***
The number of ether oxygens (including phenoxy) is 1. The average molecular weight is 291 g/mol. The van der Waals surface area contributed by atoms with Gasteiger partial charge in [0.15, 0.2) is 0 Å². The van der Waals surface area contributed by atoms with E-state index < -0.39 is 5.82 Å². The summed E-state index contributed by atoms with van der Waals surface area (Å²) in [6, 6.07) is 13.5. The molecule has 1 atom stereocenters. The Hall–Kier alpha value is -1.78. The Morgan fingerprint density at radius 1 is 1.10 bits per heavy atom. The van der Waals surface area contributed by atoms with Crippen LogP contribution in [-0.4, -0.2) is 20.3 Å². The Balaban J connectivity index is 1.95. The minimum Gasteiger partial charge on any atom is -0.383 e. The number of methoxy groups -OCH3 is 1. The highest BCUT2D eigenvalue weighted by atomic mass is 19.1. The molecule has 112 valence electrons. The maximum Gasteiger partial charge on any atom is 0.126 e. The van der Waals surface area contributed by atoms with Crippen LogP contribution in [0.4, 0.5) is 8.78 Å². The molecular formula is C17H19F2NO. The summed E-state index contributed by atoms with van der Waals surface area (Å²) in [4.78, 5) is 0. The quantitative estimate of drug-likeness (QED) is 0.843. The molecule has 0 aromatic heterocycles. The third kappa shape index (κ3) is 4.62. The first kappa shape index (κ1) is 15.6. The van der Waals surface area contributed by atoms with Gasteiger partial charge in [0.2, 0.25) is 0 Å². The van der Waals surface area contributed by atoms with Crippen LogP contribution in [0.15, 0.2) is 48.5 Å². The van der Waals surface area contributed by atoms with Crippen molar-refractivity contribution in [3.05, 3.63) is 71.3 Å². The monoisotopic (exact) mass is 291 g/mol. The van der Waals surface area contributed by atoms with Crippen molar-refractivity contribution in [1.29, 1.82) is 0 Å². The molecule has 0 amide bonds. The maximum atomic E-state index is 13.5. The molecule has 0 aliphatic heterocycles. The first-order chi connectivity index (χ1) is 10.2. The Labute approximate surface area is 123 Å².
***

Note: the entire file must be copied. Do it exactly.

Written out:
The number of ether oxygens (including phenoxy) is 1. The average molecular weight is 291 g/mol. The van der Waals surface area contributed by atoms with Gasteiger partial charge in [0.15, 0.2) is 0 Å². The van der Waals surface area contributed by atoms with E-state index < -0.39 is 5.82 Å². The summed E-state index contributed by atoms with van der Waals surface area (Å²) in [6, 6.07) is 13.5. The molecule has 1 atom stereocenters. The Hall–Kier alpha value is -1.78. The Morgan fingerprint density at radius 1 is 1.10 bits per heavy atom. The van der Waals surface area contributed by atoms with Crippen LogP contribution in [-0.4, -0.2) is 20.3 Å². The Balaban J connectivity index is 1.95. The minimum Gasteiger partial charge on any atom is -0.383 e. The number of methoxy groups -OCH3 is 1. The highest BCUT2D eigenvalue weighted by atomic mass is 19.1. The molecule has 112 valence electrons. The maximum Gasteiger partial charge on any atom is 0.126 e. The van der Waals surface area contributed by atoms with Crippen LogP contribution in [0.4, 0.5) is 8.78 Å². The molecular formula is C17H19F2NO. The summed E-state index contributed by atoms with van der Waals surface area (Å²) in [4.78, 5) is 0. The quantitative estimate of drug-likeness (QED) is 0.843. The molecule has 0 aromatic heterocycles. The third kappa shape index (κ3) is 4.62. The first kappa shape index (κ1) is 15.6. The van der Waals surface area contributed by atoms with Gasteiger partial charge in [0.2, 0.25) is 0 Å². The van der Waals surface area contributed by atoms with Crippen LogP contribution in [0.15, 0.2) is 48.5 Å². The van der Waals surface area contributed by atoms with Crippen molar-refractivity contribution in [3.05, 3.63) is 71.3 Å². The monoisotopic (exact) mass is 291 g/mol. The van der Waals surface area contributed by atoms with Crippen molar-refractivity contribution in [1.29, 1.82) is 0 Å². The molecule has 0 amide bonds. The maximum atomic E-state index is 13.5. The molecule has 0 aliphatic heterocycles. The first-order chi connectivity index (χ1) is 10.2. The Labute approximate surface area is 123 Å².